The garden is symbolic of the paradise that one has in a spiritual sense when they are close to God. The serpent is symbolic of free will, except free will without the gift of Reason caused poor judgement and the selfish desire to be “like God”. The act of biting into the fruit was the introduction of the gift of Reason. It was only after Reason was introduced did Eve’s eyes “open” and she realized that she was “naked”. Naked meaning now fully accountable for her own actions and not capable of hiding who she was.

How does God respond?

With disappointment and then very quickly with love and compassion. It was never God’s intent to have a bunch of puppets that were under divine control. Free will comes with the risk of making both good and bad decisions even with the use of Reason. God curses the serpent because the serpent symbolized the use of free will to serve oneself which we know as selfishness. Mankind is then imbued with the pains and burdens of life but, then God quickly provides them with clothes to cover their nakedness. This is emblematic of how mankind, now having free will, reason and the breath of life – all gifts that come from God and when used in the “image” of God will provide man all that is needed to come close to Him. How do we act in God’s image? Those 10 little rules we have spoken of before.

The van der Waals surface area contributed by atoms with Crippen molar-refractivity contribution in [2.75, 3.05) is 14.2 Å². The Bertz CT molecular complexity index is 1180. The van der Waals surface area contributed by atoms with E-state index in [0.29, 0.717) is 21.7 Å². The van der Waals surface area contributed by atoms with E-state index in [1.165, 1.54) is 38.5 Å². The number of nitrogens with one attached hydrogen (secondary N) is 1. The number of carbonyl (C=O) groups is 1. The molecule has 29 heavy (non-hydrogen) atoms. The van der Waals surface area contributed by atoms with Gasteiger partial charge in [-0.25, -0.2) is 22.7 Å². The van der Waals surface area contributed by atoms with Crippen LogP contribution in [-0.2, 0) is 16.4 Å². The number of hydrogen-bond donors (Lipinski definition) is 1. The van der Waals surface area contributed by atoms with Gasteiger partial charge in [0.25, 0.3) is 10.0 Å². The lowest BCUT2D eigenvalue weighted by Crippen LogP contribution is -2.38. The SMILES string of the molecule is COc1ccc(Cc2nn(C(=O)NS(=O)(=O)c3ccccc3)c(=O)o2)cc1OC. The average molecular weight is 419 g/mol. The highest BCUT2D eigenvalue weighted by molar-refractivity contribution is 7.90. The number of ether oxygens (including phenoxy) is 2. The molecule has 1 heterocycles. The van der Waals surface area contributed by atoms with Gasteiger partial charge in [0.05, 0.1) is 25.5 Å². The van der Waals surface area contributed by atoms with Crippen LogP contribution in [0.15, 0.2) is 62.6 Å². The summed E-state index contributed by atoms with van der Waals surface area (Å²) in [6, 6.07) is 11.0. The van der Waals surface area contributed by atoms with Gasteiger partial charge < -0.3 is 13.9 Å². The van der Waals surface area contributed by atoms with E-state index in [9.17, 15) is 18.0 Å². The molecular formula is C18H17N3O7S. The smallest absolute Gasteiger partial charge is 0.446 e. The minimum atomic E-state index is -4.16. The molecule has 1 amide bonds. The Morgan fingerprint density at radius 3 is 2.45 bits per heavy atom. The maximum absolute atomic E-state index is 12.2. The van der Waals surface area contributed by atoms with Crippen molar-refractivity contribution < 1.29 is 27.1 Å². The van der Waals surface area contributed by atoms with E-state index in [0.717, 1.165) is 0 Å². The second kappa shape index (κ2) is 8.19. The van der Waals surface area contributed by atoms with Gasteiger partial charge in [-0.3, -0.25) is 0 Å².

And God created man in His own image, in the image of God created He him; male and female created He them. JPS

© Nelson Rose, The Quest for Light


No word is more enigmatic than the word why.  It is also the only word which entitles an element of subjectivity when responding to it.  The most difficult questions a person can ask will typically contain the word why.

Why am I here?

Why is their pain and suffering?

Why is the sky blue?

Why do bad things happen to good people?

Why do people hate?

Why do people get cancer?

Why is life so difficult sometimes?

I think you get my point.  The fact is some questions will always either go unanswered or have answers that are unclear and only cause more questions.  In order to answer the “why” questions it takes more then knowing the “whats” and “hows”.  The word why, above all other words, is evidence of the need and importance of the gift of Reason.  It baffles the mind that any doctrine of faith would consider Reason to be a bad thing and rely solely on blind faith.  Would our Creator actually give us the gift of reasoned intelligence with the intention that we would suspend its use in order to believe He exists?